To become climate-neutral by 2050, Europe’s energy supply needs to be decarbonised as effectively as possible. In the coming decade, the EIT will therefore continue to stimulate and accelerate much-needed cleantech innovations to achieve this.
Over the last 10 years, the energy community of the European Institute of Technology (EIT) has funded the development of a strong and extensive network of organisations (companies, research institutes but also educational institutions) that are helping to shape the energy transition in the EU. In this way, by bringing people and resources together, EIT InnoEnergy is stimulating and accelerating innovations that bring a climate-neutral economy and society within closer reach. New ideas, products and services that make a real difference are emerging from the community. And it is becoming fertile ground for (new) companies and people to successfully bring these innovations to the market.
An impressive portfolio
As a catalyst for cleantech innovation, EIT InnoEnergy is not only contributing to the transition to carbon neutrality by 2050, but is also ensuring sustainable economic growth and employment, strengthening European competitiveness and ensuring a secure energy supply.
In the past ten years, fully 480 innovations have been realised and brought to the market. This was often accomplished by innovative cleantech start-ups – indeed, InnoEnergy’s start-up portfolio is one of the largest in the world. Bringing innovations to market has been stimulated, inter alia, by de-risking business cases and shortening the time-to-market.
The European Battery Alliance (EBA) was set up by InnoEnergy in 2017 with the aim of bringing together all stakeholders involved in the battery value chain – from the extraction and processing of basic raw materials to recycling – and initiating joint projects. Indeed, control over the battery value chain, including through a dedicated battery industry, is vital for Europe. Not only for the transition to a sustainable energy supply, but also for the competitiveness of the industry. The collaboration has already borne fruit, as evidenced by the recent start-up of the Northvolt ‘gigabattery’ plant in Sweden.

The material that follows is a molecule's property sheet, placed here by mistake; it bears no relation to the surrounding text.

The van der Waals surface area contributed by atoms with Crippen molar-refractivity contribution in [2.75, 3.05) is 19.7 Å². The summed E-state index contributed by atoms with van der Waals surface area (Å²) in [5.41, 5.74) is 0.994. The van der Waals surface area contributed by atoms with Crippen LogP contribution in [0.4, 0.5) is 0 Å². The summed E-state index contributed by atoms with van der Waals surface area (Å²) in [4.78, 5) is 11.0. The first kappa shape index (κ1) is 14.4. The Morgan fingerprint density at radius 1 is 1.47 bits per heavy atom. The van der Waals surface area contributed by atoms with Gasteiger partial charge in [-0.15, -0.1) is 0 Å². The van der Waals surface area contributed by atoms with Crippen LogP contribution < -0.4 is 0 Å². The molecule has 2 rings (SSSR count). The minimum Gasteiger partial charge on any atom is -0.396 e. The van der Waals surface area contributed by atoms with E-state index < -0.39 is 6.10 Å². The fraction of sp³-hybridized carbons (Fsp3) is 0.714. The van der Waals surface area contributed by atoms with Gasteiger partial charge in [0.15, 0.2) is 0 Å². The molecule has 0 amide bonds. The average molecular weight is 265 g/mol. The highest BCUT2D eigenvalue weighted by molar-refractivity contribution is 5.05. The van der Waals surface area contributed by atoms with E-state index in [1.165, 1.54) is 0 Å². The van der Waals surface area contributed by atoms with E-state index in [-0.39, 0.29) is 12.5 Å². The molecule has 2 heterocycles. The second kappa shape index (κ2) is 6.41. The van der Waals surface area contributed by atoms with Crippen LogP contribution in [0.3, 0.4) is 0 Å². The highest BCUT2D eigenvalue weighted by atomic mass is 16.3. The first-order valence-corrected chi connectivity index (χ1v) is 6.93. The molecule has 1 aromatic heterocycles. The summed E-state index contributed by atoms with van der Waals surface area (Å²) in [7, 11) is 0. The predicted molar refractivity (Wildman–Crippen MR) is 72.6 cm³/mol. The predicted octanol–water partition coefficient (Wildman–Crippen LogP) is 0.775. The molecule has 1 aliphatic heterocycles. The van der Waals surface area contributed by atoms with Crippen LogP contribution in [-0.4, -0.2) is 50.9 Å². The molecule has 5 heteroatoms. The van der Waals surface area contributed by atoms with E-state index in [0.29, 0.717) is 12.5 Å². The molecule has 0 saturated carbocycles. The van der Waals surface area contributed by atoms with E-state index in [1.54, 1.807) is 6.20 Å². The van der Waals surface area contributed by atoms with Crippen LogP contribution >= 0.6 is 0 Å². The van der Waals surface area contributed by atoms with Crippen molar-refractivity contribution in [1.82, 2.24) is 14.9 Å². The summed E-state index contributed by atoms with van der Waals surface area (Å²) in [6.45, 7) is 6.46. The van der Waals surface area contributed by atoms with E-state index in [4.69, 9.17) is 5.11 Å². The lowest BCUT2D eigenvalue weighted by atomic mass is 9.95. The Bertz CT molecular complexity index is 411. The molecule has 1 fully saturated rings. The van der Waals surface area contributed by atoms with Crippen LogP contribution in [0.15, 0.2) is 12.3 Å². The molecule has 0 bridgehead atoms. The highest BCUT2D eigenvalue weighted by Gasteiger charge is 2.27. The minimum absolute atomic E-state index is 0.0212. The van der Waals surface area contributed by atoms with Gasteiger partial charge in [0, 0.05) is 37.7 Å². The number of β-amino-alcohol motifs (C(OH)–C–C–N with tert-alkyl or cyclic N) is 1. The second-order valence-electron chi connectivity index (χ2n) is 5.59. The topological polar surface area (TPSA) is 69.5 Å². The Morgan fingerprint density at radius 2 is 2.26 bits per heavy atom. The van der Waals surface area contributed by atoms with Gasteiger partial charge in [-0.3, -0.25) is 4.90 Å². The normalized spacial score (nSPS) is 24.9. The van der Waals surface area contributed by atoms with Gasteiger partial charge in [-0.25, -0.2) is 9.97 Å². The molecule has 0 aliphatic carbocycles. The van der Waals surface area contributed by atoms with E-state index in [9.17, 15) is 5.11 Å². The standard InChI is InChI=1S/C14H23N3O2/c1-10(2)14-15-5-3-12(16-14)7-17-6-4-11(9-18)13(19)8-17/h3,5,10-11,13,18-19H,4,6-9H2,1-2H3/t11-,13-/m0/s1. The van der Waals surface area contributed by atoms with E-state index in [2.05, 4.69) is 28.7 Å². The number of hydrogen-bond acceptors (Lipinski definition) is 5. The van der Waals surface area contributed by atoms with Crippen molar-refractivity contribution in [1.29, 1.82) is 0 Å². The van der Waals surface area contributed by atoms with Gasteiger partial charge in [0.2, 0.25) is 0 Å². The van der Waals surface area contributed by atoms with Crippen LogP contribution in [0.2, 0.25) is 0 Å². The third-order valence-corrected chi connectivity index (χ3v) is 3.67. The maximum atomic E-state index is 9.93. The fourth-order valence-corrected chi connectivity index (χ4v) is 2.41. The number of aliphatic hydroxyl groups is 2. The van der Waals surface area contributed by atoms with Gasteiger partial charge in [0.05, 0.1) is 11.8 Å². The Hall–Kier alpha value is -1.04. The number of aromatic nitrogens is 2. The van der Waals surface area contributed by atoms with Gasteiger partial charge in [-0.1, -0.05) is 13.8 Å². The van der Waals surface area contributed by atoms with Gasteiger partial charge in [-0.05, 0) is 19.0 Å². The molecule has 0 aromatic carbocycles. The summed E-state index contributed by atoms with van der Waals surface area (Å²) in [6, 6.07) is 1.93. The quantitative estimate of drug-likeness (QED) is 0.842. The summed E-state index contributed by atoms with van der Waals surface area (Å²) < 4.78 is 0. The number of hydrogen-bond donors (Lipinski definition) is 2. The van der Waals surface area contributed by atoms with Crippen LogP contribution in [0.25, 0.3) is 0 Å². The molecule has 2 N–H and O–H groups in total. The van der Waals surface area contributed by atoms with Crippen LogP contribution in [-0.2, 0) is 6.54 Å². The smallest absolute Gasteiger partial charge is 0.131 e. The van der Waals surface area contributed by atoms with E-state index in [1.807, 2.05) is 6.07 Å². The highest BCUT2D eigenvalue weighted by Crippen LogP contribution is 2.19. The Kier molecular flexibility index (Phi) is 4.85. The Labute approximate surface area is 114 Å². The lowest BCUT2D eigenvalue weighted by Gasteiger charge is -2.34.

The success of the EBA left InnoEnergy hungry for more. This led to another initiative being set up: the European Green Hydrogen Acceleration Center (EGHAC). This centre focuses on innovations that help green energy-intensive (and hard-to-sustain) sectors such as the steel and cement industries. In the flagship H2 Green Steel project, the EGHAC is bringing together relevant partners to establish an economically viable value chain for carbon-neutral, ‘green’ steel. This is done by the partners through intense cooperation in which the benefits, but also the risks, are shared.
Another example of industrial cooperation that has emerged from EIT InnoEnergy is the European Solar Initiative (ESI). This aims to redevelop (or more accurately, resurrect) a strong solar cell industry in Europe, once again for the entire value chain. The industry needs to help the EU install around 20 gigawatts of new solar power capacity every year in the coming years.
It is clear that decarbonising the energy supply will not be possible without innovation. In this regard, EIT InnoEnergy is focusing on strategic industrial value chains, among other things. And it will continue its efforts in this regard.
Also in Flanders
EIT InnoEnergy has also been very active in Flanders over the past decade. One striking success was the Genk-based start-up Act&Sorb. This company developed a sustainable and high-quality process for recycling wood waste, such as MDF. It involves upgrading the waste to activated carbon, which can then be used in filters for air, water and soil cleaning technologies. What started out as a rough-hewn idea a few years ago has now developed into a large-scale production facility.
Another innovative Flemish start-up in EIT InnoEnergy’s portfolio is The eCloud Company in Jabbeke. This company developed a now patented system for authenticating electric vehicles and power sources for charging them. EV users can plug their vehicle into any (standard) power outlet, and smart software will calculate the power consumption and handle the payment. This is giving a boost to the roll-out of electric mobility.
In 2022, EIT InnoEnergy will continue to look for new start-ups to help them realise and, above all, market their innovations. And in the meantime, the community is also building for the future by training young people. Over the past 10 years, students from more than 100 countries have been updating their knowledge on energy innovation at the EIT InnoEnergy Master School. More than a thousand graduates are now working in key positions in the European energy sector.
Jacob Ruiter, CEO for the Benelux at EIT InnoEnergy